Regulatory FDA delays approval of Duchenne gene therapy

FDA delays approval of Duchenne gene therapy


The review of a highly anticipated gene therapy for Duchenne muscular dystrophy by the Food and Drug Administration (FDA) has been delayed by one month. The FDA is extending the evaluation period to decide if initial approval should be restricted to children who would derive the greatest benefit from the treatment.

Sarepta Therapeutics, the developer of the therapy, stated that the FDA requires a modest extension to complete its review and will announce its decision on accelerated approval by June 22. This delay involves finalizing negotiations on the drug’s label information and the post-marketing commitments required from Sarepta. The FDA had initially set a decision deadline of May 29, which has now been extended.

Sarepta indicated that the FDA is contemplating the possibility of granting approval for the treatment to be utilized in individuals with Duchenne muscular dystrophy, specifically targeting those aged 4 to 5. An ongoing Phase 3 study, which is placebo-controlled, will serve as a confirmatory trial. 

Positive results from this trial could support a broader label without age restrictions. The results from this trial are expected to be available by the end of the year. Sarepta declined to provide further comments, and the company’s shares experienced an 8% drop at the market opening.

Sarepta is seeking FDA clearance based on the therapy’s ability to assist individuals with Duchenne muscular dystrophy in producing a protein called microdystrophin, which is believed to protect muscle function. Furthermore, preliminary testing indicated that some participants achieved better outcomes than what medical history would suggest.

Nevertheless, in the sole placebo-controlled trial conducted to date for Sarepta’s gene therapy, there was no substantial improvement observed in patient function as a result of the treatment. Further analysis conducted by the company revealed that participants between the ages of 4 and 5 showed better results compared to older participants.

The FDA faces a challenge due to the conflicting data, which seems to have created a division within the agency regarding the decision to approve the treatment. During a recent meeting of FDA advisors, agency scientists raised concerns about the significance of microdystrophin and expressed skepticism about Sarepta’s results. Some panelists shared these views, but ultimately, the FDA advisors voted 8-6 in favor of recommending accelerated approval for Sarepta.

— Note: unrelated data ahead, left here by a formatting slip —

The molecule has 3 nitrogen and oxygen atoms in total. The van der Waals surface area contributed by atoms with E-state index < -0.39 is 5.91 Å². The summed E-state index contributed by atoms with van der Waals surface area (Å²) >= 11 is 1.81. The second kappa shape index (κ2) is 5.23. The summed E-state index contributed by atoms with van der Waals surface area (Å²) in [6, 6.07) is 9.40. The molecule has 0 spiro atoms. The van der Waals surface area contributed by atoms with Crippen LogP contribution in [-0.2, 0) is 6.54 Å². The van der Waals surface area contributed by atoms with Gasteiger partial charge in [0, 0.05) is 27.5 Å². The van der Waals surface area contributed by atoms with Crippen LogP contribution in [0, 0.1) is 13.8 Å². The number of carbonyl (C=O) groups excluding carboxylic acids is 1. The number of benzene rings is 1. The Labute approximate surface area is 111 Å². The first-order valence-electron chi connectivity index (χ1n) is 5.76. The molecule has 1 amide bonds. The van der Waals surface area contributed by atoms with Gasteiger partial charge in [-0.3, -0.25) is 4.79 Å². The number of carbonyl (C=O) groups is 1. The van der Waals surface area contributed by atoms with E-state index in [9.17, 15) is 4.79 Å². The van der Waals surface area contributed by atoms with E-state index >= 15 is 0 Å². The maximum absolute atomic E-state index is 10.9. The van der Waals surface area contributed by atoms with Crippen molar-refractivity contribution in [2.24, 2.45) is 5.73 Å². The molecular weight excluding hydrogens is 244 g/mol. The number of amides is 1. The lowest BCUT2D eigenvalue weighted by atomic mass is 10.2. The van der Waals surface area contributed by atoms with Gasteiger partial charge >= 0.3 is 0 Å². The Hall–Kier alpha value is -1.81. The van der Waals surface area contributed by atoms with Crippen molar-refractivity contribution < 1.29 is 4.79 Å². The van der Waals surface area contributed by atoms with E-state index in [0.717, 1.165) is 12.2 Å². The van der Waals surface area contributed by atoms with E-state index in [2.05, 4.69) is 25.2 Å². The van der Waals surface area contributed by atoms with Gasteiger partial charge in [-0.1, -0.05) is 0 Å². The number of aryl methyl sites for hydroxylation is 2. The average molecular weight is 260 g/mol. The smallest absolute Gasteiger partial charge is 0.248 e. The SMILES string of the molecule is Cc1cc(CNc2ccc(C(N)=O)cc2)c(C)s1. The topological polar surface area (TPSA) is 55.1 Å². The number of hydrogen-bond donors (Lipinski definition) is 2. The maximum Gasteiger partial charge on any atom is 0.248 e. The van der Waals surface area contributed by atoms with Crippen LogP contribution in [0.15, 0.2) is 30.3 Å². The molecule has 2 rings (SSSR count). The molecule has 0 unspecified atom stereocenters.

The ongoing confirmatory study has the potential to address the doubts held by FDA staff and advisors. However, the short timeline also poses risks for the FDA, as approving the therapy and subsequently obtaining negative data from the trial could result in its removal from the market.

Duchenne muscular dystrophy is a progressive condition that primarily affects boys, resulting in muscle wasting. Administering gene therapy at an earlier stage is likely to lead to better outcomes, according to Jerry Mendell, the director of gene therapy research at Nationwide Children’s Hospital and an investigator in Sarepta’s study. 

Muscles weaken over time, and early treatment targets stronger muscle tissue that is more receptive to gene therapy. Additionally, scar tissue accumulates as patients age, making muscle contraction less effective and impacting the therapy’s efficacy.

The potential limitations of Sarepta’s treatment, particularly in the initial stages, came as a surprise to Brian Abrahams, an analyst covering Sarepta at RBC Capital Markets. In a note to clients, he mentioned that while initially limiting approval to younger patients was viewed as a middle ground to justify accelerated approval based on better data in that age group, it had not been extensively discussed during the FDA meeting.

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